Last week, my summer class ended the term with a showing of All the President’s Men, which prompted one of the students — who is, unlike me, old enough to remember Watergate with more than a toddler’s sophistication — to remark on how insane it was to see many of the Nixon conspirators recover enough of their reputations to be taken seriously as public figures over the next several decades. It’s a point that’s been made ten thousand times before, but it never gets old.
Three decades from now, I expect I’ll be able to offer a more or less similar observation when names like Paul Wolfowitz come up in the course of discussion. Though it’s axiomatic that the WSJ opinion pages serve as a rolling open mic for shitheads, I’m unable to comprehend why anyone would allow anything like this to pass through the gauntlet of laughter that even the best of Wolfowitz’s ideas deserve:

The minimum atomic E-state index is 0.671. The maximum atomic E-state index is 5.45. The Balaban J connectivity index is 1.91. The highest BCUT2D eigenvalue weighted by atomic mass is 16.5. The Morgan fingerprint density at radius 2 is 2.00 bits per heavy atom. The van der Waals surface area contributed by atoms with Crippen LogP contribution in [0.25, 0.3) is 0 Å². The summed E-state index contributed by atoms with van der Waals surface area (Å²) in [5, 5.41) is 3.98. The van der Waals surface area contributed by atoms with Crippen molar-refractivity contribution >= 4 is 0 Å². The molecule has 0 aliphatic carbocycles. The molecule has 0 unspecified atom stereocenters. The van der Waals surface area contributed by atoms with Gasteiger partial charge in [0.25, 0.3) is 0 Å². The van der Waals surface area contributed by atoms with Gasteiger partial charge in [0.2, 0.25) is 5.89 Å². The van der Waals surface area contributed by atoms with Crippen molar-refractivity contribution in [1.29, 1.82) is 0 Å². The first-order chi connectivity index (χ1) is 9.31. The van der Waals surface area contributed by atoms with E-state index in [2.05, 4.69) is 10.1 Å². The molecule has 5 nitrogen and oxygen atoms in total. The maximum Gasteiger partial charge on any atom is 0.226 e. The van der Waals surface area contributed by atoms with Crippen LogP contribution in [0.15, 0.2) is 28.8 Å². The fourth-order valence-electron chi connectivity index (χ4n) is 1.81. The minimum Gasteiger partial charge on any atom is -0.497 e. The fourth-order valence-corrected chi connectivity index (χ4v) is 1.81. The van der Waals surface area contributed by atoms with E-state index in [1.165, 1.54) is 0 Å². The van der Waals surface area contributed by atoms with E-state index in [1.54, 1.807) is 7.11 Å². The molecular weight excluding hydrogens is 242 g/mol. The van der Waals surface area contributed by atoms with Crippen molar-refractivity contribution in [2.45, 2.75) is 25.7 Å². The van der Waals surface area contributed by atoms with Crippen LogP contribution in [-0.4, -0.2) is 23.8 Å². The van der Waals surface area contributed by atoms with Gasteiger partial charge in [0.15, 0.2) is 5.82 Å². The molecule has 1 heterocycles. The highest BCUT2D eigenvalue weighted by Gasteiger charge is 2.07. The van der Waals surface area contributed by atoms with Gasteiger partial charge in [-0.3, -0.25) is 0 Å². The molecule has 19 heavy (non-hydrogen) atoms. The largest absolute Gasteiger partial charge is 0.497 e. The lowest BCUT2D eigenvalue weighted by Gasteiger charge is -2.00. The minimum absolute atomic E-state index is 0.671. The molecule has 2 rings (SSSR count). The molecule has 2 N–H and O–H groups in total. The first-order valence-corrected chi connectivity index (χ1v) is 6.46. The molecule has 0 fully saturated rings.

Given the strength and ruthlessness of the [Mugabe] regime, change will not come easily. Nevertheless, developing a concrete vision for the future would help to rally the people of Zimbabwe around a long-term effort to achieve a peaceful transition. It would give Mr. Tsvangirai important negotiating leverage. And it could attract disaffected members of the regime.
Most importantly, dramatic action by the international community could embolden other Africans to confront the tragedy in their backyard.
Because if Wolfowitz’s “international community” has anything for which to congratulate itself, it’s the development of a concrete vision for African development. And if the past five years have taught us anything, it’s that “dramatic action” by the same “international community” has produced durable and worthwhile transformations in other parts of the world. All that’s missing is a Weekly Standard editorial demanding that “Mugabe Must Go.”